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dc.contributor.authorKing, Ben_NZ
dc.date.accessioned2019-02-19T02:13:35Z
dc.date.available2019-02-19T02:13:35Z
dc.date.copyright2018-11-12en_NZ
dc.identifier.citationInternational Journal Of Communication, 12, 19. Retrieved from https://ijoc.org/index.php/ijoc/article/view/7999
dc.identifier.issn1932-8036en_NZ
dc.identifier.urihttp://hdl.handle.net/10292/12270
dc.description.abstractContemporary popular journalism and cultural commentary are marked by the widespread proliferation of the term “iconic” in a way that departs from its traditional, sacred meaning, albeit carrying the aura of the former into a new context of representation. The semiotic processes underpinning this usage are explored to expose the shifting relationship between sign forms and the construction of cultural value under advanced capitalism. Linking Peircean semiotics to Marxian sociological categories, a new “formation of celebrities” (the Iconae) is identified that melds market success with the concept of the intrinsic qualities of persons and things— though in celebrity discourse things are the properties of persons. The immediate rhetorical function of the term “iconic” is to promote celebrities as the victors of a tournament for popular approval. In this process, the concept of the popular becomes subjected to the formation of a hierarchy as the ostensible expression of “natural” talent. Keywords: Frankfurt School, iconic power, commodification, reification and personification, physiognomy, physiocratic inequality and hierarchyen_NZ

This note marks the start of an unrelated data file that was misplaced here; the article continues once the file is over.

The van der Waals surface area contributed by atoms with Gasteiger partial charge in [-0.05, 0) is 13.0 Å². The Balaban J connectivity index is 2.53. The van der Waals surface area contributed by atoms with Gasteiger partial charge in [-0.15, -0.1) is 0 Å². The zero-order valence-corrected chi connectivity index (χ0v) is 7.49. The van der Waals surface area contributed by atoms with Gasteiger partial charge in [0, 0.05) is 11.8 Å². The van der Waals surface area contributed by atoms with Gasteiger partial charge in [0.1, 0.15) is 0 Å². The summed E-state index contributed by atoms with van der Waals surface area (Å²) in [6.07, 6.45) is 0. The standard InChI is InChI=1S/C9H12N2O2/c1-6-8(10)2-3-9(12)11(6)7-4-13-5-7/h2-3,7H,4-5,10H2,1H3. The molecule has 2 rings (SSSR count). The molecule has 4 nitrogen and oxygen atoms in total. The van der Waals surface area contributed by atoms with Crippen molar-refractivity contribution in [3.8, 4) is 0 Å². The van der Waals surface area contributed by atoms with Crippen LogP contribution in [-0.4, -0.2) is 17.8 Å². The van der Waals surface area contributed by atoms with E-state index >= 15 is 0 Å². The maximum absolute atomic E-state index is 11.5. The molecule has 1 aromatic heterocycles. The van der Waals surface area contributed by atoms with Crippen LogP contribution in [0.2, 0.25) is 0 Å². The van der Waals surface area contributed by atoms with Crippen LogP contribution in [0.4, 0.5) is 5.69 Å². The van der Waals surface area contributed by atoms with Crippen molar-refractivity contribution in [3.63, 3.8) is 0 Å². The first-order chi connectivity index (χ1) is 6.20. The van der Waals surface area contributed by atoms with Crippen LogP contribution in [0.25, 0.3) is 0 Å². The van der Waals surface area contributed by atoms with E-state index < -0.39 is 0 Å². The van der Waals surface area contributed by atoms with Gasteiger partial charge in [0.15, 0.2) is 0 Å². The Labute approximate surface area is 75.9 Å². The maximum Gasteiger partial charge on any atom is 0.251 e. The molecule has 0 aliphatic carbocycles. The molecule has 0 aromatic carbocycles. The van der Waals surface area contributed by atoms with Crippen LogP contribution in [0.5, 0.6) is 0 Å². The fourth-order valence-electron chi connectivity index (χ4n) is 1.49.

dc.publisherAnnenberg School, University of Southern Californiaen_NZ
dc.relation.urihttps://ijoc.org/index.php/ijoc/article/view/7999
dc.rightsCopyright © 2018 (Barry King). Licensed under the Creative Commons Attribution Non-commercial No Derivatives (by-nc-nd).
dc.subjectSemiotics; Frankfurt school; Meritocracyen_NZ
dc.titleBecoming Iconicen_NZ
dc.typeJournal Article
dc.rights.accessrightsOpenAccessen_NZ
aut.relation.endpage3408
aut.relation.pages19
aut.relation.startpage3390
aut.relation.volume12en_NZ
pubs.elements-id352266
aut.relation.journalInternational Journal of Communicationen_NZ


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